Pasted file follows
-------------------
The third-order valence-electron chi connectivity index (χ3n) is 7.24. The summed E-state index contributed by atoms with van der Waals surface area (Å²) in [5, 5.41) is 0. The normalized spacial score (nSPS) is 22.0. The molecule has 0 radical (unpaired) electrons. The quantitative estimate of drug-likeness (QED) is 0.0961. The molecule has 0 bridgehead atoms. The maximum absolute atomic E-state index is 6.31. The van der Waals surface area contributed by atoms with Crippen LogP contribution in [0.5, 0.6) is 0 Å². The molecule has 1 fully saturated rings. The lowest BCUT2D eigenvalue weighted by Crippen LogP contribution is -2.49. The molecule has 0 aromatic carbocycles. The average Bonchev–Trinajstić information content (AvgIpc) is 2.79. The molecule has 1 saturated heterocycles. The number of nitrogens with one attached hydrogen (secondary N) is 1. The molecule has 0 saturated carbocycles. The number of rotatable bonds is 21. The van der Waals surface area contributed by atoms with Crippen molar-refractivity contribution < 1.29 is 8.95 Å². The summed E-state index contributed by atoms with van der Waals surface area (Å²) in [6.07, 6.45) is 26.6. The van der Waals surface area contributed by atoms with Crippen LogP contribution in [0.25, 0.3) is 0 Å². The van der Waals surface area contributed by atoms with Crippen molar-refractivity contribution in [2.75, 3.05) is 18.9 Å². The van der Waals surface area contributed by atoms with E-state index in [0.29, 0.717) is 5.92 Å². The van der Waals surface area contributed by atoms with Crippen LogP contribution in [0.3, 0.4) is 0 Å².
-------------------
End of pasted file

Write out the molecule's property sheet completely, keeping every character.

The third-order valence-electron chi connectivity index (χ3n) is 7.24. The summed E-state index contributed by atoms with van der Waals surface area (Å²) in [5, 5.41) is 0. The normalized spacial score (nSPS) is 22.0. The molecule has 0 radical (unpaired) electrons. The quantitative estimate of drug-likeness (QED) is 0.0961. The molecule has 0 bridgehead atoms. The maximum absolute atomic E-state index is 6.31. The van der Waals surface area contributed by atoms with Crippen LogP contribution in [0.5, 0.6) is 0 Å². The molecule has 1 fully saturated rings. The lowest BCUT2D eigenvalue weighted by Crippen LogP contribution is -2.49. The molecule has 0 aromatic carbocycles. The average Bonchev–Trinajstić information content (AvgIpc) is 2.79. The molecule has 1 saturated heterocycles. The number of nitrogens with one attached hydrogen (secondary N) is 1. The molecule has 0 saturated carbocycles. The number of rotatable bonds is 21. The van der Waals surface area contributed by atoms with Crippen molar-refractivity contribution < 1.29 is 8.95 Å². The summed E-state index contributed by atoms with van der Waals surface area (Å²) in [6.07, 6.45) is 26.6. The van der Waals surface area contributed by atoms with Crippen LogP contribution in [0.25, 0.3) is 0 Å². The van der Waals surface area contributed by atoms with Crippen molar-refractivity contribution in [2.75, 3.05) is 18.9 Å². The van der Waals surface area contributed by atoms with E-state index in [0.29, 0.717) is 5.92 Å². The van der Waals surface area contributed by atoms with Crippen LogP contribution in [0.3, 0.4) is 0 Å².